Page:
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November 6, 2012

HIV Meds and Alcohol Not a Toxic Mix, Yet Many Skip Doses While Drinking

Nearly half of all HIV-positive people who both take antiretrovirals (ARVs) and drink alcohol report skipping or stopping their meds while drinking, seriously compromising their CD4 counts and viral suppression. While much of past research on this phenomenon has focused on how alcohol impairs cognitive functioning, according to new study findings, people were significantly more likely to miss doses while drinking if they wrongly believed that mixing alcohol and ARVs is toxic to the body. The study was published in the Journal of General Internal Medicine and has been reported in several media outlets, though many have erroneously reported that half of all HIV-positive people on ARVs skip meds while drinking (in fact, those who don’t drink, a significant percentage, weren’t enrolled in the study).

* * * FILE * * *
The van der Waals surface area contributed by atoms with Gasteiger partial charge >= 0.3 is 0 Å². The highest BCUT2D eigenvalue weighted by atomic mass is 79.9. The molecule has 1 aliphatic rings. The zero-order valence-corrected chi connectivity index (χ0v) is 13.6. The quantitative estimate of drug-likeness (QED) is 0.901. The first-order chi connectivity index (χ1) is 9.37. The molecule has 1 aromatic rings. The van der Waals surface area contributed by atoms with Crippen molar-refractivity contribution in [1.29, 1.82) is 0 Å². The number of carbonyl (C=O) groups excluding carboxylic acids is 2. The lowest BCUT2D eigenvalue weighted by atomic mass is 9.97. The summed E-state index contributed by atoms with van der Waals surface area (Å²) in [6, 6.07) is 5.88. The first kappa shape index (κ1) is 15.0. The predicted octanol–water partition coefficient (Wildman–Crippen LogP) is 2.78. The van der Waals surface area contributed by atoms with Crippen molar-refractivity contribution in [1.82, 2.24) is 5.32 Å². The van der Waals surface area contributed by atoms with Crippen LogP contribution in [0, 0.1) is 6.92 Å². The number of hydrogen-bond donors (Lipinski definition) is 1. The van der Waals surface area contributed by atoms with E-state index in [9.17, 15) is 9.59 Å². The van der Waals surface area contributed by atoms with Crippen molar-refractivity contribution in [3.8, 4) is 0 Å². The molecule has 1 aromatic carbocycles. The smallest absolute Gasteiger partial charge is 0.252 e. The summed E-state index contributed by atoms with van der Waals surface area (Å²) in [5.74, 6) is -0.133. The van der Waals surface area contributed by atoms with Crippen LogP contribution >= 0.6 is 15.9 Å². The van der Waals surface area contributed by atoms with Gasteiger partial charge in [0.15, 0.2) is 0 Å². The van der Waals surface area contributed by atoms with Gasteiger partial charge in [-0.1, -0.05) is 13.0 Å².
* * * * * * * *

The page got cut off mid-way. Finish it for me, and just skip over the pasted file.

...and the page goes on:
For this study, researchers from the Department of Psychology at the University of Connecticut recruited 178 people taking ARVs who drink and followed them for 12 months. In addition to studying their beliefs about the supposed hazards of mixing alcohol with ARVs (previous studies have found that as many as one in four people with HIV who drink harbor these erroneous beliefs), the researchers monitored the study participants’ alcohol use, HIV medication adherence and their CD4 counts and viral loads. Those holding false beliefs about toxicity were much more likely to fall into the 51 percent of the cohort who skipped or stopped their ARVs while drinking. This group was less likely to keep their viral loads undetectable and more likely to have a CD4 count less than 200. The paper stressed the need to correct the misinformation about mixing alcohol and ARVs and also to push for better medication adherence among alcohol users.

To read the study’s abstract, click here.

Search: HIV, medications, antiretrovirals, ARVs, toxic, mix, CD4, viral load, skip doses, viral suppression, Journal of General Internal Medicine, Department of Psychology, University of Connecticut, false beliefs, cognitive impairment.

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